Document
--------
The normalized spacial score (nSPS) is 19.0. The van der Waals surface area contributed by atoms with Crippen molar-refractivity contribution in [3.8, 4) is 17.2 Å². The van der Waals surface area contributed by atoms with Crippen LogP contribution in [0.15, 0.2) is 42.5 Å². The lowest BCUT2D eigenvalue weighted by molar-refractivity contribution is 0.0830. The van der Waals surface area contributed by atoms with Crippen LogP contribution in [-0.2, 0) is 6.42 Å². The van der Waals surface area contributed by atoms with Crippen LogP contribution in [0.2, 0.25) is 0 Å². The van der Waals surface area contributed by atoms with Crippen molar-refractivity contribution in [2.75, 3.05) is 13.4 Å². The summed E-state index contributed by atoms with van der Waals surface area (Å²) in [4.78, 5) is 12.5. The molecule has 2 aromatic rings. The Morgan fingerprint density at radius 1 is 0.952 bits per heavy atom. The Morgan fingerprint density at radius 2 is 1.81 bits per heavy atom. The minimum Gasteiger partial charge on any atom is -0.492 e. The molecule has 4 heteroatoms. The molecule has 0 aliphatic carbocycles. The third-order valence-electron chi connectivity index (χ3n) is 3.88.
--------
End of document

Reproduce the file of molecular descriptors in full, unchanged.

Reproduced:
The normalized spacial score (nSPS) is 19.0. The van der Waals surface area contributed by atoms with Crippen molar-refractivity contribution in [3.8, 4) is 17.2 Å². The van der Waals surface area contributed by atoms with Crippen LogP contribution in [0.15, 0.2) is 42.5 Å². The lowest BCUT2D eigenvalue weighted by molar-refractivity contribution is 0.0830. The van der Waals surface area contributed by atoms with Crippen LogP contribution in [-0.2, 0) is 6.42 Å². The van der Waals surface area contributed by atoms with Crippen LogP contribution in [0.2, 0.25) is 0 Å². The van der Waals surface area contributed by atoms with Crippen molar-refractivity contribution in [2.75, 3.05) is 13.4 Å². The summed E-state index contributed by atoms with van der Waals surface area (Å²) in [4.78, 5) is 12.5. The molecule has 2 aromatic rings. The Morgan fingerprint density at radius 1 is 0.952 bits per heavy atom. The Morgan fingerprint density at radius 2 is 1.81 bits per heavy atom. The minimum Gasteiger partial charge on any atom is -0.492 e. The molecule has 4 heteroatoms. The molecule has 0 aliphatic carbocycles. The third-order valence-electron chi connectivity index (χ3n) is 3.88.